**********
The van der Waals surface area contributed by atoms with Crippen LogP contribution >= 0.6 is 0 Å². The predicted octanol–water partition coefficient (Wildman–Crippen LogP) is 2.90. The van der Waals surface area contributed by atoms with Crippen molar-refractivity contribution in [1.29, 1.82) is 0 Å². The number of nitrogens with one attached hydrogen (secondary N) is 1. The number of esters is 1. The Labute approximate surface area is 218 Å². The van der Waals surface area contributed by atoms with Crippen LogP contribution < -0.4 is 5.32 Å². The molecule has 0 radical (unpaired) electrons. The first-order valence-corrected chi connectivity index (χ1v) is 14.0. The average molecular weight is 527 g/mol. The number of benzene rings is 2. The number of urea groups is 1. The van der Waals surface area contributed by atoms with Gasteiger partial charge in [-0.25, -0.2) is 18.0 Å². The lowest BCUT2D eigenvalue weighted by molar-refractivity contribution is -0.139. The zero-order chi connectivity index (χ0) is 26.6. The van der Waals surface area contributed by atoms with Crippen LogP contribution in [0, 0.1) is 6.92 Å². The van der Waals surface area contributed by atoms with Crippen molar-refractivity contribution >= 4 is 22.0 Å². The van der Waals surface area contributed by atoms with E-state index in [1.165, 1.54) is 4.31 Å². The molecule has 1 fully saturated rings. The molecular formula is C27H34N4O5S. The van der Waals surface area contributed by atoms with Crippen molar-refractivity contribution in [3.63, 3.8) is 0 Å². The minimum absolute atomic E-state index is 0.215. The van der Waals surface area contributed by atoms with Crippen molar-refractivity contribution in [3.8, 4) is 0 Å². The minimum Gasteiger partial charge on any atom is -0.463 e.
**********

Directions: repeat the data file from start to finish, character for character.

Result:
The van der Waals surface area contributed by atoms with Crippen LogP contribution >= 0.6 is 0 Å². The predicted octanol–water partition coefficient (Wildman–Crippen LogP) is 2.90. The van der Waals surface area contributed by atoms with Crippen molar-refractivity contribution in [1.29, 1.82) is 0 Å². The number of nitrogens with one attached hydrogen (secondary N) is 1. The number of esters is 1. The Labute approximate surface area is 218 Å². The van der Waals surface area contributed by atoms with Crippen LogP contribution < -0.4 is 5.32 Å². The molecule has 0 radical (unpaired) electrons. The first-order valence-corrected chi connectivity index (χ1v) is 14.0. The average molecular weight is 527 g/mol. The number of benzene rings is 2. The number of urea groups is 1. The van der Waals surface area contributed by atoms with Gasteiger partial charge in [-0.25, -0.2) is 18.0 Å². The lowest BCUT2D eigenvalue weighted by molar-refractivity contribution is -0.139. The zero-order chi connectivity index (χ0) is 26.6. The van der Waals surface area contributed by atoms with Crippen LogP contribution in [0, 0.1) is 6.92 Å². The van der Waals surface area contributed by atoms with Crippen molar-refractivity contribution >= 4 is 22.0 Å². The van der Waals surface area contributed by atoms with E-state index in [1.165, 1.54) is 4.31 Å². The molecule has 1 fully saturated rings. The molecular formula is C27H34N4O5S. The van der Waals surface area contributed by atoms with Crippen molar-refractivity contribution in [3.63, 3.8) is 0 Å². The minimum absolute atomic E-state index is 0.215. The van der Waals surface area contributed by atoms with Crippen molar-refractivity contribution in [3.8, 4) is 0 Å². The minimum Gasteiger partial charge on any atom is -0.463 e.